Banks paying higher interest to institutional depositors against NRB’s policy

Credit crunch looms as commercial banks grapple with liquidity mismatch

KATHMANDU: It has been found that the banks have not followed the instructions of the Nepal Rastra Bank (NRB) to give low interest to the institutional depositors. The central bank has instructed that institutional deposits should be given a lower interest rate of at least two percentage points than the authorized interest rate given to the general public.

But the NRB’s directives were violated when the banks paid excessive interest to the founding depositors in a roundabout way.

As a result of this, on the one hand, the objective of NRB has not been fulfilled by giving low interest to the institutional depositors and reducing the cost of the bank and not allowing the overall interest rate to rise too high (keeping it within the desired limit). On the other hand, the interest rate has increased to a very high level.

“The maximum interest rate offered on institutional term deposits (including cash) should be at least 2 percentage points lower than the maximum interest rate offered on term deposits to the general public,” said the integrated guidelines of the central Bank.

The instructions of the NRB have not mentioned anything about how (daily, monthly, quarterly, half-yearly and yearly) interest rates will be provided to the depositors by banks and financial institutions.

Taking advantage of this policy weakness, now most of the commercial banks have been offering interest rates to institutional depositors on a daily basis. As such, commercial banks have published 12.133 percent annual interest rate on one-year personal term deposits for October.

According to the instructions of the NRB, interest rate 2 percent lower than the maximum interest rate provided for ordinary fixed deposits should be given in institutional fixed deposits. As a result, commercial banks have published interest rates of 10.133 percent per annum to institutional term depositors.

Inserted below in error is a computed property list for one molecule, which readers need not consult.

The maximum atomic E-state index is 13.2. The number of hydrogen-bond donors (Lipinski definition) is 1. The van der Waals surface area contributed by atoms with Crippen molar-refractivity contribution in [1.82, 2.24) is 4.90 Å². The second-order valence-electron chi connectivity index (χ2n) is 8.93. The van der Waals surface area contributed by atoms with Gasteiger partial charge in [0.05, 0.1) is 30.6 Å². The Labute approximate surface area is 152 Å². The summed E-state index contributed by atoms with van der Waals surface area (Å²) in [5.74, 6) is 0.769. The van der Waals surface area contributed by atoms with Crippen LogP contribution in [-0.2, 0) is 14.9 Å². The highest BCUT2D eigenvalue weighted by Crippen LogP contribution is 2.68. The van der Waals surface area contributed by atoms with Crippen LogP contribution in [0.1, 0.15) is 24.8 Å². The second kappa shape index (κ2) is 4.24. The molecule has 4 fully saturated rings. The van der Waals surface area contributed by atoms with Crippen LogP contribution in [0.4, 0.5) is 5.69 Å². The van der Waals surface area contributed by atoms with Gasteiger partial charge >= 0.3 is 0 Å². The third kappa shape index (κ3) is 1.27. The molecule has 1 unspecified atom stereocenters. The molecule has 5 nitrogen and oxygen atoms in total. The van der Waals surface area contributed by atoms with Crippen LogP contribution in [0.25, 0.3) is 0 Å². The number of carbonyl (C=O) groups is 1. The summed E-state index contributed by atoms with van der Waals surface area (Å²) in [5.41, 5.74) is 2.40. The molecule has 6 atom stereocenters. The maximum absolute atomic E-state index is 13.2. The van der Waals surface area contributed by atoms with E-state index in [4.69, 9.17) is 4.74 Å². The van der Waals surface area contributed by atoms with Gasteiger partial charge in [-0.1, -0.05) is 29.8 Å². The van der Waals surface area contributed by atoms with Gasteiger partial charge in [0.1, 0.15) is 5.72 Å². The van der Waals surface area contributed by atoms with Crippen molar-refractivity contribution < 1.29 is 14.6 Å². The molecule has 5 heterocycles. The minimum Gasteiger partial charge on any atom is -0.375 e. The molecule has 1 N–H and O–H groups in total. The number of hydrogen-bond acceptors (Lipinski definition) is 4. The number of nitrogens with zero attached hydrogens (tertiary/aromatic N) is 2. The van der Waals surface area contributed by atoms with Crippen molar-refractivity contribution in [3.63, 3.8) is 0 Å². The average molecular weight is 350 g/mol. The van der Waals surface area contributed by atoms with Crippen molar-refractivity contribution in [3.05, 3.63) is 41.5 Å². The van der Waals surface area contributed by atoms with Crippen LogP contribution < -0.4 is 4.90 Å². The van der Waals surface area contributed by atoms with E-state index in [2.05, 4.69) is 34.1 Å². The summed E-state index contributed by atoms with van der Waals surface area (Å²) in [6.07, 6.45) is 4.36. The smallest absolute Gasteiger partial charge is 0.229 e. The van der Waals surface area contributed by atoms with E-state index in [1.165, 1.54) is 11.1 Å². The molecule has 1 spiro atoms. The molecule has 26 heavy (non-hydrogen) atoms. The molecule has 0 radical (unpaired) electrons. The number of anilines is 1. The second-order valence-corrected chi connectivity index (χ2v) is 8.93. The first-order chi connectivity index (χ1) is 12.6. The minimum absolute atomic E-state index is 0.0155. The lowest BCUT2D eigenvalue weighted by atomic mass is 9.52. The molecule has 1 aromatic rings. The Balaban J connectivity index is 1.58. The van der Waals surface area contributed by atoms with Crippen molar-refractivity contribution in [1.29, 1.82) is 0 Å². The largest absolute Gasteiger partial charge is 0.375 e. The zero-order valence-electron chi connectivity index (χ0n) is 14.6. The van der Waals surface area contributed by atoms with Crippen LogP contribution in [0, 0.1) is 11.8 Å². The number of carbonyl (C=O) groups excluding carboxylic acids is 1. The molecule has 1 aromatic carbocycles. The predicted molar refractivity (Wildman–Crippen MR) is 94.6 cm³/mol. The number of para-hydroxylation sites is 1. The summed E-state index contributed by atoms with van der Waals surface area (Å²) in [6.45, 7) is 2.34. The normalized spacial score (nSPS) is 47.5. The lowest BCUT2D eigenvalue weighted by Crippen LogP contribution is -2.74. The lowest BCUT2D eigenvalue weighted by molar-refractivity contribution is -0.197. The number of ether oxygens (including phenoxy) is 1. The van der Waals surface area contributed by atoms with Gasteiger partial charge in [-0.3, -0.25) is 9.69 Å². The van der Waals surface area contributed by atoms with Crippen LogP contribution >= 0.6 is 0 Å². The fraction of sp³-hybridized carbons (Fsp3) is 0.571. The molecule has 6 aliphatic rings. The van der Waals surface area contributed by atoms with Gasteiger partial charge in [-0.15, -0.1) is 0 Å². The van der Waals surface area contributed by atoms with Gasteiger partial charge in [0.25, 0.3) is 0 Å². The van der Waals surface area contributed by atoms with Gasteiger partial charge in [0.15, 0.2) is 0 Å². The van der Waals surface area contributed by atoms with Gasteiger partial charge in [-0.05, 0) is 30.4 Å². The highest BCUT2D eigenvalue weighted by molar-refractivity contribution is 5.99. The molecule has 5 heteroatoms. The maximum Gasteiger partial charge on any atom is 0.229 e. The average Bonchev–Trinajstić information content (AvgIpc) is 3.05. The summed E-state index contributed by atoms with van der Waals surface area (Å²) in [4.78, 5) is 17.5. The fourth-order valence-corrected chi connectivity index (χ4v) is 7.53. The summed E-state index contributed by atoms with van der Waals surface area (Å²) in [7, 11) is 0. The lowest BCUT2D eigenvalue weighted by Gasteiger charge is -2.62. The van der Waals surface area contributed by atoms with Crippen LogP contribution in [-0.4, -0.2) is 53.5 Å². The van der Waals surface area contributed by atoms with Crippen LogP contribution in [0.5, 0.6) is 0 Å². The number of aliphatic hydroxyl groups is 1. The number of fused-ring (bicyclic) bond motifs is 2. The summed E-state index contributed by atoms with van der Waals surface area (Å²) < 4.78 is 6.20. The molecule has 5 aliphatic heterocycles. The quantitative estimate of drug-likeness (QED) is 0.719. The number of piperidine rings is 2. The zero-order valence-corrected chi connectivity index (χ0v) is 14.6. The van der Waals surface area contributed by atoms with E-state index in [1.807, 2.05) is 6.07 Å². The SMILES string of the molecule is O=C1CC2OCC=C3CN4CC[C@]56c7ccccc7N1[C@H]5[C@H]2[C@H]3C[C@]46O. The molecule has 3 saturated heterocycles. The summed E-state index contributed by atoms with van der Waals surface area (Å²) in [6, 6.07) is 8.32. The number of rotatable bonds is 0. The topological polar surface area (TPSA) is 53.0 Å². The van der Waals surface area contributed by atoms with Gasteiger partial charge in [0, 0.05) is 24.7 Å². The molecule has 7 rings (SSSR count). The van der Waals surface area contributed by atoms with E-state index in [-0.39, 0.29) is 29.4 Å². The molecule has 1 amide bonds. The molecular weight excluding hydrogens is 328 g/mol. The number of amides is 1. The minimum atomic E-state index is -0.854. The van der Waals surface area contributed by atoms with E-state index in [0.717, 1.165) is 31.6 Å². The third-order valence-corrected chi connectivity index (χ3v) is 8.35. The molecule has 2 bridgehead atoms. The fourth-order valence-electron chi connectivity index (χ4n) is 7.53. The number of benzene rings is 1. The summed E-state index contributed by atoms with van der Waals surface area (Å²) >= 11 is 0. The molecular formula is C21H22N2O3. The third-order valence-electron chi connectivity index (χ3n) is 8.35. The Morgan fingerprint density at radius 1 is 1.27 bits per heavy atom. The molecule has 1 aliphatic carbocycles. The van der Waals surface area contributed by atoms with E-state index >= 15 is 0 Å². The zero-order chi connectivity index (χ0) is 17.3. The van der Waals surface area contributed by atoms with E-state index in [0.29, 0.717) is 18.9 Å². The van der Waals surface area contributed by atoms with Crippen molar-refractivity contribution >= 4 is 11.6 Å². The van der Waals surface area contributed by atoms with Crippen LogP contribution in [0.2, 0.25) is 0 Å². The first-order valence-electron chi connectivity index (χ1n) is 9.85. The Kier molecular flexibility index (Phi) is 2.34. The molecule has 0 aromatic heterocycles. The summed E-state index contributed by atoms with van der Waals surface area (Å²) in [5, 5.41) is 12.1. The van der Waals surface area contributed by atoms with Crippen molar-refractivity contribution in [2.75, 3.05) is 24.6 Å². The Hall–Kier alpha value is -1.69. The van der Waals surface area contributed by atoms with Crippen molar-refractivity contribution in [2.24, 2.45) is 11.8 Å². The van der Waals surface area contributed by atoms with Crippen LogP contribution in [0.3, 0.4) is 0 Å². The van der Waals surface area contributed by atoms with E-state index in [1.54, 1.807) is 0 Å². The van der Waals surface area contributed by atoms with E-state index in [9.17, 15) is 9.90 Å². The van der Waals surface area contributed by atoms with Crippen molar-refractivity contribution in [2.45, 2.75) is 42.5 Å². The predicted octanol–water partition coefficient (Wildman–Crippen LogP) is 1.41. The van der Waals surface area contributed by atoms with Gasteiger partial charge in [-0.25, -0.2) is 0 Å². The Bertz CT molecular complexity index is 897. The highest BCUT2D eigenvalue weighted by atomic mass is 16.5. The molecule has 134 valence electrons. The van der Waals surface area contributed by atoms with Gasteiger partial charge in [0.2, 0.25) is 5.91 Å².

But in practice they have been giving interest rates to institutional depositors on a daily basis. Every day, when the interest is deposited in the account, it also becomes capitalized. Due to this, the deposit increases every day and the interest rate is calculated based on the increased deposit.

While banks are paying interest on a daily basis, currently institutional depositors are also getting an interest rate of 10.66 percent per annum. This is about 0.52 percentage points higher than the central bank’s guidance.

Because the interest rate is provided on a daily basis, the instructions of the NRB to maintain a 2 percentage point lower interest rate for institutional depositors have been violated. But for ordinary deposits, most of the banks have been publishing the interest rate only quarterly, semi-annually and annually.

“It was found that almost all commercial banks offered interest rates to institutional depositors on a daily basis,” said a chief executive officer of a commercial bank, seeking anonymity. Despite the information, the Rastra Bank remained silent on the matter, so it was not decided why we should find out by ourselves.’

The official says that all banks are forced to pay interest on a daily basis because there is a high possibility of deposit withdrawal if one bank is giving interest rate on a daily basis. “They did not allow the deposits to go out even when there was a shortage of deposits,” said the official, “They had to do many things to save the deposits.”

NRB is also aware of non-compliance of its instructions on institutional deposits. Earlier, Rastra Bank asked for the details of the interest rate provided by banks on institutional term deposits. The central bank found that many banks did not follow the instructions.